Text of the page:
Need-to-know for local deer hunters
The B.C. government has implemented a mandatory sampling program requiring hunters to submit heads from deer harvested in specific wildlife management units in the East Kootenay.
From Sept. 1 to Nov. 30, hunters are required to submit the heads of mule deer and white-tailed deer harvested in specific wildlife management units (4-1, 4-2, 4-3, 4-4, 4-5, 4-6, 4-7) along the southern B.C. border in the Kootenay region.
This is because Montana Fish, Wildlife and Parks (FWP) has discovered nine animals with chronic wasting disease 60 kilometres south of the B.C. border.
Montana FWP has confirmed nine white-tailed deer in Libby, Mont., have been infected with the disease. This is the first time
(CWD) has been detected west of the Rocky Mountains. The discovery raises concerns about infected deer making their way into B.C., as Libby is within the range of deer movements between B.C. and Montana.
Chronic wasting disease is a progressive, fatal nervous system disease that affects members of the deer family (cervids), including mule deer, white-tailed deer, moose and elk. The disease is caused by an abnormal protein (prion) and can spread when a healthy animal comes into contact with an infected animal or an environment (soil, food or water) contaminated with the CWD prion.
The disease is not known to affect humans or animals other than cervid species. However, the World Health Organization strongly recommends against eating the meat from animals known or suspected to be infected.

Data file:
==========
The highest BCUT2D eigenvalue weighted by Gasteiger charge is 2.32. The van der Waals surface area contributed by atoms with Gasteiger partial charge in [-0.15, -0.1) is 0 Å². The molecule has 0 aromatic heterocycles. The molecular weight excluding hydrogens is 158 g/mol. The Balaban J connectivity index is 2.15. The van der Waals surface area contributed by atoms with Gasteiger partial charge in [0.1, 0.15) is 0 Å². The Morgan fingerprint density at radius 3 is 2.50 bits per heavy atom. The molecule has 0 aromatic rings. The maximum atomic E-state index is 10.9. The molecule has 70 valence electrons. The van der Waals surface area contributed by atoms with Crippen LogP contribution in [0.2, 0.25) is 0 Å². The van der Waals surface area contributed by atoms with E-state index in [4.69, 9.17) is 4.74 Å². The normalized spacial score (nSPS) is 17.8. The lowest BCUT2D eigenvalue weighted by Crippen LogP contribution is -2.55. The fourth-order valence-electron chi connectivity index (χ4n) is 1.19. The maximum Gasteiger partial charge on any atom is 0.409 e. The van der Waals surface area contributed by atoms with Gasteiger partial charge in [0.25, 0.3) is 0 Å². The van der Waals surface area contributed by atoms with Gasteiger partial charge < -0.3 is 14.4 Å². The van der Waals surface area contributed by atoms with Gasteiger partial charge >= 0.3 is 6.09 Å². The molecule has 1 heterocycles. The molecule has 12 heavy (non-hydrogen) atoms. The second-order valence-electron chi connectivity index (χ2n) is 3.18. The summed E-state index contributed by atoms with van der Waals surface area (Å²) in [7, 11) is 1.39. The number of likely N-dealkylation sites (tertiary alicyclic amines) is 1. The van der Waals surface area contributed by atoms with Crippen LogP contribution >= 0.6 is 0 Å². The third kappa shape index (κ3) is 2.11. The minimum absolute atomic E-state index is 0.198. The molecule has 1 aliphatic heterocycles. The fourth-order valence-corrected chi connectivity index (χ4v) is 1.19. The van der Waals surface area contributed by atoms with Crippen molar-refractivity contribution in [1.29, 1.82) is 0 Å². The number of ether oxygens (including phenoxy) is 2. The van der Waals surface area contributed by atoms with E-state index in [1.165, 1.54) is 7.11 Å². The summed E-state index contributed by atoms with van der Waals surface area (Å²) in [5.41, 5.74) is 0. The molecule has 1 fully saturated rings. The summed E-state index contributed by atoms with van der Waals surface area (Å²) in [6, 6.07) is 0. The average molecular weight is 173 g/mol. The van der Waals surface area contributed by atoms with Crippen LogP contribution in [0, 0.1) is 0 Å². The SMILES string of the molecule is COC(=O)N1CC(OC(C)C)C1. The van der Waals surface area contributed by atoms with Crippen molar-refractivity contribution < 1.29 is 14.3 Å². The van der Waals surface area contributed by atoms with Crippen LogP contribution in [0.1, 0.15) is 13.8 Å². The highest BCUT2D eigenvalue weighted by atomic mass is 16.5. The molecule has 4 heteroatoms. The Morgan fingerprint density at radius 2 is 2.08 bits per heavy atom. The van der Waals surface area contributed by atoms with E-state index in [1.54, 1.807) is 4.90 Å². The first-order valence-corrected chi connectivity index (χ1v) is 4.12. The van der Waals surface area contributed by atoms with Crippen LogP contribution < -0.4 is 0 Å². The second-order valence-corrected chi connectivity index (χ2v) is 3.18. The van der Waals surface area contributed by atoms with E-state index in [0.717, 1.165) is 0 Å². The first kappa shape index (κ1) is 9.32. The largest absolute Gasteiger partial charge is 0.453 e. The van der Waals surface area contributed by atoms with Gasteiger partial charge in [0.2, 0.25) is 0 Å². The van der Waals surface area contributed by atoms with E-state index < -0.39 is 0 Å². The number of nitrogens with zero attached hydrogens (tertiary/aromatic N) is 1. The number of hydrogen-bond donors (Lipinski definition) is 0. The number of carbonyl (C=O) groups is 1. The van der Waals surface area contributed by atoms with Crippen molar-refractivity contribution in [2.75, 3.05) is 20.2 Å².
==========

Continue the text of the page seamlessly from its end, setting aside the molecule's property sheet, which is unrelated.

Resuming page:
The province has been monitoring for the disease since 2002.
The Peace and East Kootenay regions have been targeted as high-risk areas for disease entry due to the disease’s presence in Alberta and Montana. No cases of CWD have been found in B.C., however, more sampling is needed to confirm B.C.’s CWD-free status and inform any additional response.
The provincial Wildlife Health Program is also calling on hunters in other parts of the province, especially the Peace region, to bring deer, moose and elk heads to drop-off locations for CWD testing.
Anyone encountering an animal exhibiting the symptoms of chronic wasting disease (thin, drooling, poor co-ordination, stumbling) should report it to the provincial Wildlife Health Program at 250 751-3219 or the Report all Poachers and Polluters hotline at 1 877 952-7277.
Lead image: Distribution of Chronic Wasting Disease in North America. USGS image